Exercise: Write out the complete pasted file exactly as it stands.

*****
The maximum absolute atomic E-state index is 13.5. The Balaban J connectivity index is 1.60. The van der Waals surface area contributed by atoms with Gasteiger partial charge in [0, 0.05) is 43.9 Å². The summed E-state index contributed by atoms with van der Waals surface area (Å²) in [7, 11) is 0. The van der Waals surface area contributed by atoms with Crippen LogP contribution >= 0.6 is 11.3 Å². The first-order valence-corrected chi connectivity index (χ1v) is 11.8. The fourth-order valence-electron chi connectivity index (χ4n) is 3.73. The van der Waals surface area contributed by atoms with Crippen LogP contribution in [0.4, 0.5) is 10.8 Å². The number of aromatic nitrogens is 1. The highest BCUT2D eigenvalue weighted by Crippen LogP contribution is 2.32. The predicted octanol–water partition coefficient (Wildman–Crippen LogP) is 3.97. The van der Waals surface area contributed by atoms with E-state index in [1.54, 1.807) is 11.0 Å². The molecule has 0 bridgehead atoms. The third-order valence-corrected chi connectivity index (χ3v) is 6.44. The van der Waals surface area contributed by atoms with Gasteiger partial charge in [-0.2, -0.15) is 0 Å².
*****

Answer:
The maximum absolute atomic E-state index is 13.5. The Balaban J connectivity index is 1.60. The van der Waals surface area contributed by atoms with Gasteiger partial charge in [0, 0.05) is 43.9 Å². The summed E-state index contributed by atoms with van der Waals surface area (Å²) in [7, 11) is 0. The van der Waals surface area contributed by atoms with Crippen LogP contribution >= 0.6 is 11.3 Å². The first-order valence-corrected chi connectivity index (χ1v) is 11.8. The fourth-order valence-electron chi connectivity index (χ4n) is 3.73. The van der Waals surface area contributed by atoms with Crippen LogP contribution in [0.4, 0.5) is 10.8 Å². The number of aromatic nitrogens is 1. The highest BCUT2D eigenvalue weighted by Crippen LogP contribution is 2.32. The predicted octanol–water partition coefficient (Wildman–Crippen LogP) is 3.97. The van der Waals surface area contributed by atoms with E-state index in [1.54, 1.807) is 11.0 Å². The molecule has 0 bridgehead atoms. The third-order valence-corrected chi connectivity index (χ3v) is 6.44. The van der Waals surface area contributed by atoms with Gasteiger partial charge in [-0.2, -0.15) is 0 Å².